Platypus are difficult to see in the wild. They dislike areas with people, spend most of their time underground or under water, and sleep during the day. At Eungella National Park in Queensland, there are spots on the river with viewing areas where wild platypus can usually be seen each evening.[4]

Reproduksi nya bertelur The eggs develop in utero for about 28 days with only about 10 days of external incubation (in contrast to a chicken egg, which spends about 1 day in tract and 21 days externally).[34] After laying her eggs, the female curls around them. The incubation period is separated into three parts. In the first, the embryo has no functional organs and relies on the yolk sac for sustenance. The yolk is absorbed by the developing young.[44] During the second, the digits develop, and in the last, the egg tooth appears.[45]
The newly hatched young are vulnerable, blind, and hairless, and are fed by the mother's milk. Although possessing mammary glands, the Platypus lacks teats. Instead, milk is released through pores in the skin. There are grooves on her abdomen that form pools of milk, allowing the young to lap it up.[3][33] After they hatch, the offspring are suckled for three to four months. During incubation and weaning, the mother initially only leaves the burrow for short periods to forage. When doing so, she creates a number of thin soil plugs along the length of burrow possibly to protect the young from predators; pushing past these on her return forces water from her fur and allows the burrow to remain dry.[46] After about five weeks, the mother begins to spend more time away from her young and at around four months the young emerge from the burrow.[33] A platypus is born with teeth, but these drop out at a very early age, leaving the horny plates they grind their food with.[47]
The fossil is thought to be about 110 million years old, which means that the Platypus-like animal was alive during the Cretaceous period, making it the oldest mammal fossil found in Australia. Monotrematum sudamericanum, another fossil relative of the Platypus, has been found in Argentina, indicating that monotremes were present in the supercontinent of Gondwana when the continents of South America and Australia were joined via Antarctica (up to about 167 million years ago).[16][51]
For other uses, see Dolphin (disambiguation)



Bottlenose Dolphin
breaching in the bow wave of a boat

Dolphins are marine mammals that are closely related to whales and porpoises. There are almost forty species of dolphin in seventeen genera. They vary in size from 1.2 m (4 ft) and 40 kg (90 lb) (Maui's Dolphin), up to 9.5 m (30 ft) and 10 tonnes (9.8 LT; 11 ST) (the Orca or Killer Whale). They are found worldwide, mostly in the shallower seas of the continental shelves, and are carnivores, mostly eating fish and squid. The family Delphinidae is the largest in the Cetacea, and relatively recent: dolphins evolved about ten million years ago, during the Miocene. Dolphins are considered to be amongst the most intelligent of animals and their often friendly appearance and seemingly playful attitude have made them popular in human culture.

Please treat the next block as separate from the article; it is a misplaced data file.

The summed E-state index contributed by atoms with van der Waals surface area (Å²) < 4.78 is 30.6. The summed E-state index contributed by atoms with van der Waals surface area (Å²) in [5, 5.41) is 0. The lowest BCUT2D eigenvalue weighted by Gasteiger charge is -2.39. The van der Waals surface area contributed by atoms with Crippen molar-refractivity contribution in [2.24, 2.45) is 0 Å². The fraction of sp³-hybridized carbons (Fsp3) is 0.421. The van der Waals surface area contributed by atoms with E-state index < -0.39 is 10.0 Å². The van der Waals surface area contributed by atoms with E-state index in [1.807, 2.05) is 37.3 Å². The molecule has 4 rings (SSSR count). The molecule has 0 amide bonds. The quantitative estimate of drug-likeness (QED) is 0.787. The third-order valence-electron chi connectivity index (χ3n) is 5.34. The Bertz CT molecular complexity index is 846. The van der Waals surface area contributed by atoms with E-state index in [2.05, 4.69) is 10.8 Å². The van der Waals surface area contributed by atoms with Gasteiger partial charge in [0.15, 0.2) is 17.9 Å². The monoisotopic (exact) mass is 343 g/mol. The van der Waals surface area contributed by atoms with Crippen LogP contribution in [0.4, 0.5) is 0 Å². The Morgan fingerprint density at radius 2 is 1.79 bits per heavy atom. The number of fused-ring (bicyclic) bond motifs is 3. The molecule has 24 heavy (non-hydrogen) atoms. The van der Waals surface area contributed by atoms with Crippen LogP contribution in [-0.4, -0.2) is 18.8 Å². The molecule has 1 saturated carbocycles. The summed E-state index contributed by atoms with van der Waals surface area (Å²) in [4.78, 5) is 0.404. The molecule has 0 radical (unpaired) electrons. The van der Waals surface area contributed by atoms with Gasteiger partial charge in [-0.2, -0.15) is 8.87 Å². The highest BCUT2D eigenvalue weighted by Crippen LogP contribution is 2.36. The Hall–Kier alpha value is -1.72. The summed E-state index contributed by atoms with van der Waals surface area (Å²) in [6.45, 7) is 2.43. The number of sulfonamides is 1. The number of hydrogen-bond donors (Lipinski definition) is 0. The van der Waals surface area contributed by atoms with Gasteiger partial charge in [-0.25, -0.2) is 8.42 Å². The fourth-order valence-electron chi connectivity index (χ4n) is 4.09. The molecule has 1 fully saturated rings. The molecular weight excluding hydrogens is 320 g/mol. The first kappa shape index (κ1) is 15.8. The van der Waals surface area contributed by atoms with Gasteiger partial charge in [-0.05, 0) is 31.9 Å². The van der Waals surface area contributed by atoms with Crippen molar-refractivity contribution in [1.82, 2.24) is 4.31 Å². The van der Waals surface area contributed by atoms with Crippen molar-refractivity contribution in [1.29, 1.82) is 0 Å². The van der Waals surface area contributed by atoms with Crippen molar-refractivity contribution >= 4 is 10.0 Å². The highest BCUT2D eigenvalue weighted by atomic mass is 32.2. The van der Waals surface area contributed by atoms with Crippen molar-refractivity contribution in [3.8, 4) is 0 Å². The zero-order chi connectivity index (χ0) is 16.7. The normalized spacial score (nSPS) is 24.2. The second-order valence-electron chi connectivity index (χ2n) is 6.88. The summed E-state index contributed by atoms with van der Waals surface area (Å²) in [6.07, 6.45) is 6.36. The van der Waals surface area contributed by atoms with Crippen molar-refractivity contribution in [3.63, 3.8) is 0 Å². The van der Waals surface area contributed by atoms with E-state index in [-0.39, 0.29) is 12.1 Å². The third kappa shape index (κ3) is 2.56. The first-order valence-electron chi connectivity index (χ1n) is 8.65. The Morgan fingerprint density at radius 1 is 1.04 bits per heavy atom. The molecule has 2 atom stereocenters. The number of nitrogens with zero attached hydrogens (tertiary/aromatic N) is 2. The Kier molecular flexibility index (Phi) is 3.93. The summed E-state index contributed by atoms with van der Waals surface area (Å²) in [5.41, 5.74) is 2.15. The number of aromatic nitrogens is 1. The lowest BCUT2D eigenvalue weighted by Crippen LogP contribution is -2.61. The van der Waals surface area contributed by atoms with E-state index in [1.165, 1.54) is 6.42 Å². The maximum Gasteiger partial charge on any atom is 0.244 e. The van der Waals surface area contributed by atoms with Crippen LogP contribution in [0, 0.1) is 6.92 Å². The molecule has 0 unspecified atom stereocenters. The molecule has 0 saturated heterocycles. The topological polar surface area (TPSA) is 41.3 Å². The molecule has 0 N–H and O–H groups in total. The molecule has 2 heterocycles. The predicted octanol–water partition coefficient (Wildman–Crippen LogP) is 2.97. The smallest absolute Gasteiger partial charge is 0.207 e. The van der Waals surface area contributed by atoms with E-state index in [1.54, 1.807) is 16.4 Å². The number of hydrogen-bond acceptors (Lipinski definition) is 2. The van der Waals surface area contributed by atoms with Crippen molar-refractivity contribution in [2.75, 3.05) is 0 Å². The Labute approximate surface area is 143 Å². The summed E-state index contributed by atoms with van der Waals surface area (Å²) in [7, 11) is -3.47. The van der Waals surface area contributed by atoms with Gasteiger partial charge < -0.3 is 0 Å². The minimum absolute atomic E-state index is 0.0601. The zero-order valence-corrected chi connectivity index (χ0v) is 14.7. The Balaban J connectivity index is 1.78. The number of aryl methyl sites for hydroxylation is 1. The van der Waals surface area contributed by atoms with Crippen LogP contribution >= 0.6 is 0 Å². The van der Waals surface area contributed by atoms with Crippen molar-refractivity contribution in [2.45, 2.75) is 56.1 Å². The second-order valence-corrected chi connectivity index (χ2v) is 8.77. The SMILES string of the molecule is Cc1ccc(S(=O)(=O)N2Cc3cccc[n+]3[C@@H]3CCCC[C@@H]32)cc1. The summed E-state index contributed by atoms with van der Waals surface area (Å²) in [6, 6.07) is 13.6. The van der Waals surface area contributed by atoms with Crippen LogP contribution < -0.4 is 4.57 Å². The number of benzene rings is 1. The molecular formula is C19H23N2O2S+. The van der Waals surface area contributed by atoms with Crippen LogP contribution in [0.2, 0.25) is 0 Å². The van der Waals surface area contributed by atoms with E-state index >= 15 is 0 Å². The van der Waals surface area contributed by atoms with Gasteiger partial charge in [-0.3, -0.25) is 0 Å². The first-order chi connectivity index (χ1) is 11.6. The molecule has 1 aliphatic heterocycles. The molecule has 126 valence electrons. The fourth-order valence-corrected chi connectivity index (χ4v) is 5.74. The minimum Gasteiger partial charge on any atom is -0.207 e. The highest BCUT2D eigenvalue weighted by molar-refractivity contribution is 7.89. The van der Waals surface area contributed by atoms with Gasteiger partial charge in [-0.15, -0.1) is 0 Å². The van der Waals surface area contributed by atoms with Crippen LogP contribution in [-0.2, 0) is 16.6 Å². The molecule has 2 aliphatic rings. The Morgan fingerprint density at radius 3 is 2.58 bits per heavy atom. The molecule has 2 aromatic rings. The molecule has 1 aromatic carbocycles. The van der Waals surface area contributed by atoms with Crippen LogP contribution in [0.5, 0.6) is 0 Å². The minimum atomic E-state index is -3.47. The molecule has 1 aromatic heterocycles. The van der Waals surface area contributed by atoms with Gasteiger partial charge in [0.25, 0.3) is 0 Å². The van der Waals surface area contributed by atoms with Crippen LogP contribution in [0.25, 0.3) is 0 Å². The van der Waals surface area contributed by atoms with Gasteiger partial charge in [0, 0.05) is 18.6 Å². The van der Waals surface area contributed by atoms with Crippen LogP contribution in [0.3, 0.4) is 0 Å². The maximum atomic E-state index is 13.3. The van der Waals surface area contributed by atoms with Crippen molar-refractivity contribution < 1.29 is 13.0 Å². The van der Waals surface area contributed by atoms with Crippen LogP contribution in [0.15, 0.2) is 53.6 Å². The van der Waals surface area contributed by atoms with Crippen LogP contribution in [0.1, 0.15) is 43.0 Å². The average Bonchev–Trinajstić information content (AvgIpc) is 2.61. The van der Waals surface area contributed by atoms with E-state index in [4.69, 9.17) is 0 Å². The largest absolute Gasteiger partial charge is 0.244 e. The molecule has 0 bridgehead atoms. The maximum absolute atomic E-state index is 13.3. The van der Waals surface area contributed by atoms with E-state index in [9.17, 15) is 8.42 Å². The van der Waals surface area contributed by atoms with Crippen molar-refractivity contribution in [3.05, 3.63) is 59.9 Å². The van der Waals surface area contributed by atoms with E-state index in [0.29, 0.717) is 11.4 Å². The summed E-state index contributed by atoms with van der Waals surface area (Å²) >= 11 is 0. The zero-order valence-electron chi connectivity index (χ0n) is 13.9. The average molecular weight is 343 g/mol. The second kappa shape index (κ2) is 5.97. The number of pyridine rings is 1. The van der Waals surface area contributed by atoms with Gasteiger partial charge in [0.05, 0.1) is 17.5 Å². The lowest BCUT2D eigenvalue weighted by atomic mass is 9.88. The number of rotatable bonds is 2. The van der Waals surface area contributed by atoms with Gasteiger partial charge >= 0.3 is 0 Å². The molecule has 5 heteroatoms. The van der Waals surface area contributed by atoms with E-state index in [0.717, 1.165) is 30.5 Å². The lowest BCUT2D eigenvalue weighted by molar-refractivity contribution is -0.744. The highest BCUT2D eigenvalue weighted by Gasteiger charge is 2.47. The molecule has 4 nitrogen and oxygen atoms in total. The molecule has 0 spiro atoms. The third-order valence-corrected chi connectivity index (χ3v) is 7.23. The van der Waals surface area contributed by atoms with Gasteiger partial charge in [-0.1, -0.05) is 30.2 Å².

Common Dolphin
Spotted Dolphin


Commerson's Dolphin
                                Dusky Dolphin


Killer Whales, a lso known as Orcas

 Origin of the name
The name is originally from Ancient Greek δελφίς (delphís; "dolphin"), which was related to the Greek δελφύς (delphys; "womb"). The animal's name can therefore be interpreted as meaning "a 'fish' with a womb".[1] The name was transmitted via the Latin delphinus, Middle Latin dolfinus and the Old French daulphin, which reintroduced the ph into the word.
The word is used in a few different ways. It can mean:
•    Any member of the family Delphinidae (oceanic dolphins),
•    Any member of the families Delphinidae and Platanistoidea (oceanic and river dolphins),
•    Any member of the suborder Odontoceti (toothed whales; these include the above families and some others),
•    Used casually as a synonym for Bottlenose Dolphin, the most common and familiar species of dolphin.
In this article, the second definition is used. Porpoises (suborder Odontoceti, family Phocoenidae) are thus not dolphins in this sense. Orcas and some closely related species belong to the Delphinidae family and therefore qualify as dolphins, even though they are called whales in common language. A group of dolphins can be called a "school" or a "pod". Male dolphins are called "bulls", females "cows" and young dolphins are called "calves".[2]
The Boto, or Amazon River Dolphin
•    Suborder Odontoceti, toothed whales
o    Family Delphinidae, oceanic dolphins